Tax Reform - Retirement Plans Left Largely Unscathed

Gavel, scales of justice and law books

President Trump signed the tax bill into law on December 22nd of last year, just under the wire of his self-imposed deadline of Christmas. The bill was originally known simply as the “Tax Cuts and Jobs Act,” but under an arcane Senate rule, this name was too short so it is formally titled “To Provide Reconciliation Pursuant to Titles II and V of the Current Resolution on the Budget for Fiscal Year 2018.”

There are no significant changes directly affecting retirement plans. This is good news because when Congress makes changes to tax laws that reduce revenues, it often looks to retirement plans to make up the loss. This happened during the last major overhaul of the Internal Revenue Code in 1986. The Tax Reform Act of 1986 included many provisions that together greatly restricted the use of retirement plans, including significant reductions in contribution limits and creating many discrimination tests.

The provision of the new tax law that may have the greatest impact on retirement plans is the 20 percent deduction for income from pass-through entities – sole proprietorships, partnerships and subchapter S corporations. This deduction effectively lowers the tax rate for income received from these entities. Put another way, the top rate of 37 percent on taxable income becomes 29.6 percent (37 percent reduced by 20 percent). This creates a discrepency since distributions from retirement plans do not qualify for this deduction. As a result, owners of small businesses may be less inclined to make contributions to retirement plans or even set up a plan in the first place.

There are a few relatively minor provisions directly affecting retirement plans. Many favorable provisions did not make it into the bill, but are still floating around Congress and may be enacted later this year.

Extended Rollover Period for Loan Offsets

When a participant separates from service with an outstanding loan, the participant is usually held in default and receives a Form 1099 for the remaining balance. Under the rollover rules, the participant had 60 days to accomplish a rollover by depositing an amount equal to the loan default into an IRA, thereby avoiding a taxable distribution. Under the new law, the period to accomplish this is extended.  A participant now has until the due date (including extensions) for filing his/her tax return for the year in which the default occurs.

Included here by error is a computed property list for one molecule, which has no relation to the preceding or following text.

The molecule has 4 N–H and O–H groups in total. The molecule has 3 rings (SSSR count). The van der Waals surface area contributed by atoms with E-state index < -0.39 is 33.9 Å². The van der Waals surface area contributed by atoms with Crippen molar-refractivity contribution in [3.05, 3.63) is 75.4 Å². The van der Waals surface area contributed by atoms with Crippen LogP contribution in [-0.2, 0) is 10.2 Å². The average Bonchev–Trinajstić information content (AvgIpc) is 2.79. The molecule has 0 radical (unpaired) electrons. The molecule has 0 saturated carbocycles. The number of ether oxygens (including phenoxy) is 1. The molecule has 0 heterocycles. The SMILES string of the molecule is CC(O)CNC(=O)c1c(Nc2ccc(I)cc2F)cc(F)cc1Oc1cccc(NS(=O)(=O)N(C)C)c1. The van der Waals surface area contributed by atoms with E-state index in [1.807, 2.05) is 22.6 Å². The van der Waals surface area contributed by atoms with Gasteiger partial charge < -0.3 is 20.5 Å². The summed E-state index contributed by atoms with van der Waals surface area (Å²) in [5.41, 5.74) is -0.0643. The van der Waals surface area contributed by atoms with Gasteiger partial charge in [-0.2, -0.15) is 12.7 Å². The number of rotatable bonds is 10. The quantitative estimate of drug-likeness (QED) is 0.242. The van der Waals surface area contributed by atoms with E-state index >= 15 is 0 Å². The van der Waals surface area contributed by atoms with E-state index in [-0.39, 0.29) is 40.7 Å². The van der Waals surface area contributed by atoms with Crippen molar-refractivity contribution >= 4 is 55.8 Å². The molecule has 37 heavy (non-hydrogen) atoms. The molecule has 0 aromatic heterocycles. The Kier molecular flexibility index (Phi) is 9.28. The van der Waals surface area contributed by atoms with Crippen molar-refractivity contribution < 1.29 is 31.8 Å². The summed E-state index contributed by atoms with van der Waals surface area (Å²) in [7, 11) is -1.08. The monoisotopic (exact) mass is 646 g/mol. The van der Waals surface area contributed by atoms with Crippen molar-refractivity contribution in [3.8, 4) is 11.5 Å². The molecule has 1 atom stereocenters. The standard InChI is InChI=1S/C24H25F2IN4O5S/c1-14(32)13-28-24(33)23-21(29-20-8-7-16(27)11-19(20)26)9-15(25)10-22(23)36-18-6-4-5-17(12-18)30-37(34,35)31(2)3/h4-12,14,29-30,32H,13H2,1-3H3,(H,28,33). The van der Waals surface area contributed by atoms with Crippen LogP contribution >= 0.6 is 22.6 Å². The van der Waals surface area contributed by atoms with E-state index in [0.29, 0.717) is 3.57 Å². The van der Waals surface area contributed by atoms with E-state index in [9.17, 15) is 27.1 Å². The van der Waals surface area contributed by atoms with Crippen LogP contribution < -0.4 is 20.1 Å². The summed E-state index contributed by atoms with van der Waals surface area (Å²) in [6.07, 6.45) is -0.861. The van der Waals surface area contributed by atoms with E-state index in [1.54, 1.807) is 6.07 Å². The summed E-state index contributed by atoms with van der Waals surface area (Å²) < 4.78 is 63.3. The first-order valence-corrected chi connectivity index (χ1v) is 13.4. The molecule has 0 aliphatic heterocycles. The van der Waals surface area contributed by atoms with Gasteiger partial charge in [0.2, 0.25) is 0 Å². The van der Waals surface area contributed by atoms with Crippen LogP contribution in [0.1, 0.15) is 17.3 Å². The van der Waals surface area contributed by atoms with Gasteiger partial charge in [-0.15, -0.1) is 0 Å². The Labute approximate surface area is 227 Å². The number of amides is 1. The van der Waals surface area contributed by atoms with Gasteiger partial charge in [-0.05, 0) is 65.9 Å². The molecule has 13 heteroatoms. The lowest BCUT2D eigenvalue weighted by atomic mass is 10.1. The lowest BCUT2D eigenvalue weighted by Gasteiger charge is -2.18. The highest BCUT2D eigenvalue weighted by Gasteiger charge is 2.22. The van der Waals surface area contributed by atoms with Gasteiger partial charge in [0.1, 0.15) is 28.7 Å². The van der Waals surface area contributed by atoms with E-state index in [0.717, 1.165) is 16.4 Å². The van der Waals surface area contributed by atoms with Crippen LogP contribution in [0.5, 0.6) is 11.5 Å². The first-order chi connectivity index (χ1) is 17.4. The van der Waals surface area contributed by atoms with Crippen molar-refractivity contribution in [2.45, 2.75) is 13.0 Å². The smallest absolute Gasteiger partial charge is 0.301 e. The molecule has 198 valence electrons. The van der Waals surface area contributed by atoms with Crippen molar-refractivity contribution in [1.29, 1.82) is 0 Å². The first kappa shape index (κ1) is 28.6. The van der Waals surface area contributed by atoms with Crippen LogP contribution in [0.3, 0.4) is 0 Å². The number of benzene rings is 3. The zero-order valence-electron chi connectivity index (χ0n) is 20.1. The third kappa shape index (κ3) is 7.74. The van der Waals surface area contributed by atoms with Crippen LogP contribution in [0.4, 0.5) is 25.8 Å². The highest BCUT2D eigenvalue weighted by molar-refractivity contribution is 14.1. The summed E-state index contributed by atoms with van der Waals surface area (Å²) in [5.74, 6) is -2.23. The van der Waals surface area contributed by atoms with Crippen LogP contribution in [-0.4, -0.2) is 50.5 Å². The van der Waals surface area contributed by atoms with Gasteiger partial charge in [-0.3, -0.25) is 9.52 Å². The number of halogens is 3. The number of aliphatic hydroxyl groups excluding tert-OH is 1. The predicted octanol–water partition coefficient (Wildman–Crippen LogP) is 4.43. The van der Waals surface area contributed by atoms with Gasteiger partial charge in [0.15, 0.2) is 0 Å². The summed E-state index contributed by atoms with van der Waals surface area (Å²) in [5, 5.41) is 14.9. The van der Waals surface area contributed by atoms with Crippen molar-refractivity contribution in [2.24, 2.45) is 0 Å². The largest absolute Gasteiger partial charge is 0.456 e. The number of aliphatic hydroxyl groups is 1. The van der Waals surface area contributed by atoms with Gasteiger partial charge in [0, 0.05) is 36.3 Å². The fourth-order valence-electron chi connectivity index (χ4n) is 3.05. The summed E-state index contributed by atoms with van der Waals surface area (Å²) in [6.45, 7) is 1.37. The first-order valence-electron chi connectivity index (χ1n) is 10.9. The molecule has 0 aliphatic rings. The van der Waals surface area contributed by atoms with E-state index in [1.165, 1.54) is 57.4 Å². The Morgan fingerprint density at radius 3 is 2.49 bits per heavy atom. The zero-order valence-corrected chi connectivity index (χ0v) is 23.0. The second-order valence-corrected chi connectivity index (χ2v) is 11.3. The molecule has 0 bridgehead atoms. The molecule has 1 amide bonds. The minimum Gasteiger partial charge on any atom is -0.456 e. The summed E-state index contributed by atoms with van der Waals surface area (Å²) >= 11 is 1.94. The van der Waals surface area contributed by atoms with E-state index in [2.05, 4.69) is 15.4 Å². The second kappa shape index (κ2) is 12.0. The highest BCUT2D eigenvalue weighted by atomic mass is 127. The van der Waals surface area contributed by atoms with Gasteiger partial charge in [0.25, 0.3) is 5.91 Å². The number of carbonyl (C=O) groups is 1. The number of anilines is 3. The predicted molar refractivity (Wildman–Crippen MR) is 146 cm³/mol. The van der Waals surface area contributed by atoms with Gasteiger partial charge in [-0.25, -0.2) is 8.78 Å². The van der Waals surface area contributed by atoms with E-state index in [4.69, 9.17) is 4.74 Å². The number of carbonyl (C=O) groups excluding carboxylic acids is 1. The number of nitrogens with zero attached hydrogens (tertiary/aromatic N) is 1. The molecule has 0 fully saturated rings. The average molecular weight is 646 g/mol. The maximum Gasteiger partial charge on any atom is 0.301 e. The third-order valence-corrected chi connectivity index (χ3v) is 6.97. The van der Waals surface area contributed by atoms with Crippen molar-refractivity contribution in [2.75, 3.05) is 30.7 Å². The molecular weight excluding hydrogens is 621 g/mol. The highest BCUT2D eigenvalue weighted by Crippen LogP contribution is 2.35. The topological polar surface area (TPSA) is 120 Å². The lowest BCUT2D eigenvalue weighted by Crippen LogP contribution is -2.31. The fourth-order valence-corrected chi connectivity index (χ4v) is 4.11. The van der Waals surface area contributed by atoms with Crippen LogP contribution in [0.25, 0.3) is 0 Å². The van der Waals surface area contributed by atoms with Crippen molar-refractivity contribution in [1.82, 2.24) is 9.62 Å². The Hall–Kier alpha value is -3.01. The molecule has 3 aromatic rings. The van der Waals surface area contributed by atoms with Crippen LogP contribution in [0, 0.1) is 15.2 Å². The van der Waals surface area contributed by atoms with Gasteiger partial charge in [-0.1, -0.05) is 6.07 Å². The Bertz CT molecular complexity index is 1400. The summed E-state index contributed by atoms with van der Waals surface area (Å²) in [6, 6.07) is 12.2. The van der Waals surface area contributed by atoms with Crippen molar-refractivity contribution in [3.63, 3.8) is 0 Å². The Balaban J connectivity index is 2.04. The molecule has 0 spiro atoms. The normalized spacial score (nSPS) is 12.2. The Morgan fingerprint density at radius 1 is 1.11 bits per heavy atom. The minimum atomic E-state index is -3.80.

Restriction on Casualty Loss Deduction

The safe harbor hardship rules allow a distribution to pay for the cost of repairing damage to a participant’s principal residence, sustained as the result of a natural disaster, if these costs would qualify for a tax deduction. The new law narrows the deduction for casualty losses. The cost of repairs is now only deductible if the damage is attributable to an event formally declared by the president to be a federal disaster.

Roth Conversions may no Longer be Reversed

Individuals may elect to recharacterize a traditional IRA as a Roth IRA. In the year of the conversion, the individual must pay income taxes on the pre-tax contributions. The individual could elect to reverse this decision any time before the due date (including extensions) for filing his/her tax return for the year of the conversion. Reversing a conversion is no longer permitted.

Adjustments to IRA Contribution Limits

The index used to adjust IRA contribution limits to reflect inflation has now been changed to an index that tends to reflect lower increases in inflation. This will result in somewhat smaller adjustments to the contribution limit in future years.

2016 Disaster Relief

The new law provides relief for distributions from retirement plans taken by disaster victims with regard to a weather event declared by the president to be a federal disaster.

  • In-service distributions permitted;
  • Taxed over three years;
  • Participant may repay within three years; and
  • No 10 percent penalty for early distribution.

ACR#275311 02/18